This has been a long time coming, with a lot of preparation and research involved, but it’s finally time. I’m switching to Linux for my everyday computing after using Windows almost exclusively on the desktop for the majority of my life. I’ll explain a bit more about why, but if you’re just curious about my new setup, here it is:
I’ve been using
restic for backups for a few months now, and there are a lot of great resources out there to get started setting that up. However, most tutorials will have you store application keys and passwords in plaintext, which is not ideal from a security standpoint. I spent some time figuring out a better way, and I’m sharing what I discover on Github!
I’ve just published a new software package on Github and NPM called
test-ease which is ready to use if you need a simple, straightforward, lightweight testing framework. I think this is going to be a great solution for testing small and medium software projects, and I plan to use it in a couple of other projects I’m working on now. In fact, that’s why I wrote it.
I’ve been playing Blades in the Dark with my family and some friends this year, and it is a ton of fun. I’m sure you’ve heard of Dungeons and Dragons, probably the most iconic entry in the tabletop role-playing category — Blades is a little like that. The gameplay is a bit simpler, using only d6 dice, and the world is much darker and more supernatural-oriented. That’s not to say it can’t still be lighthearted, though.
I love macro photography. Something about picking out tiny details that the human eye can’t see is very satisfying, and it opens up whole worlds to explore right under our noses. I also love photographing pets, and while we don’t currently have any pets (we want to wait until we’re able to get a house), my family has plenty to go around. My sister’s cat is particularly photogenic:
Moving from WordPress to JAMstack has been an interesting journey, although not nearly as challenging as I expected. One of the migration tasks that did give me a little trouble, however, was setting up a custom 404 error page.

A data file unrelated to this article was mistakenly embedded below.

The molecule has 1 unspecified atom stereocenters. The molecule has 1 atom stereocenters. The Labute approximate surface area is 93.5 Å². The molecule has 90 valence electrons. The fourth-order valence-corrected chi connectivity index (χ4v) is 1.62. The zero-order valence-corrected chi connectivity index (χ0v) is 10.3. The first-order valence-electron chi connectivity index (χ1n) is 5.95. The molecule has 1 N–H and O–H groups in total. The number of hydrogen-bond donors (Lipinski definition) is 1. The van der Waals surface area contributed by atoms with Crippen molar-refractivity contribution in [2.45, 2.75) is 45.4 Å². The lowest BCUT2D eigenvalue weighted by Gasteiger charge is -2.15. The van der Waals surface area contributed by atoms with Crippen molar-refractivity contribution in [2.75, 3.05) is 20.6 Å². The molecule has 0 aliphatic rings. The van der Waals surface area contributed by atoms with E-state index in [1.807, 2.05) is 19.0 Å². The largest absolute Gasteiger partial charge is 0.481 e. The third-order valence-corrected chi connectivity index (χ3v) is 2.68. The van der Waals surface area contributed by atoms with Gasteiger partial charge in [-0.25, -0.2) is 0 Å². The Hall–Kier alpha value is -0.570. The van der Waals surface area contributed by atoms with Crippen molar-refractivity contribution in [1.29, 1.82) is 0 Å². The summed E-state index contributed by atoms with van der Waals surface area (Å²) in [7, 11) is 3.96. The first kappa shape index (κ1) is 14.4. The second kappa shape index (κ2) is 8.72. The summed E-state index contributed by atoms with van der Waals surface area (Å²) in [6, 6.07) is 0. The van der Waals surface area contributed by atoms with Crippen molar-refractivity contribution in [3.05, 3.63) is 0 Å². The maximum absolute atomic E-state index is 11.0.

I am very excited to say that I am finally getting back into my photography hobby! A little while ago I got a great deal on a Sony A7R II, which may be a slightly older camera now, but it’s still a massive upgrade from my first one (even when that camera was fully working). I’m also having fun trying out vintage SLR lenses using adapters.
WordPress has been a wonderful CMS for my website these past few years. I’ve enjoyed working with it, I’ve learned a ton from it, and I’ve developed a deep respect for its power. For the right website, it’s a fantastic publishing tool, and I’m sure it will be for years to come. However, at least for this website, my time with it has sadly come to an end. I just don’t need most of the features it provides on my small personal blog/portfolio, and it’s been time to upgrade to a better hosting situation for a while.
I haven’t done much with my website lately; apart from security updates, I’ve been too overwhelmed with work and life to write much this year. And what a year it’s been already! That’s not why I’m writing this post though.
I got the notification to update to WordPress 5.5 earlier this week, so I logged in, did the update, and glanced at a few pages to make sure everything worked okay. Usually it does, but this time, some of the images in my posts were looking pretty gnarly:
Raspberry Pi computers are great for so many low-power applications, hence my obsession with them, and one of the popular projects I’ve read about is making one into a security camera. Home security and automation are topics I’m very interested in, so I went ahead and built a security camera to try the concept out. I decided to use a Pi Zero W for its small size and particularly low power requirements, and I was also able to find what I’m pretty sure is the original version of the Raspberry Pi camera on Amazon for less than $9.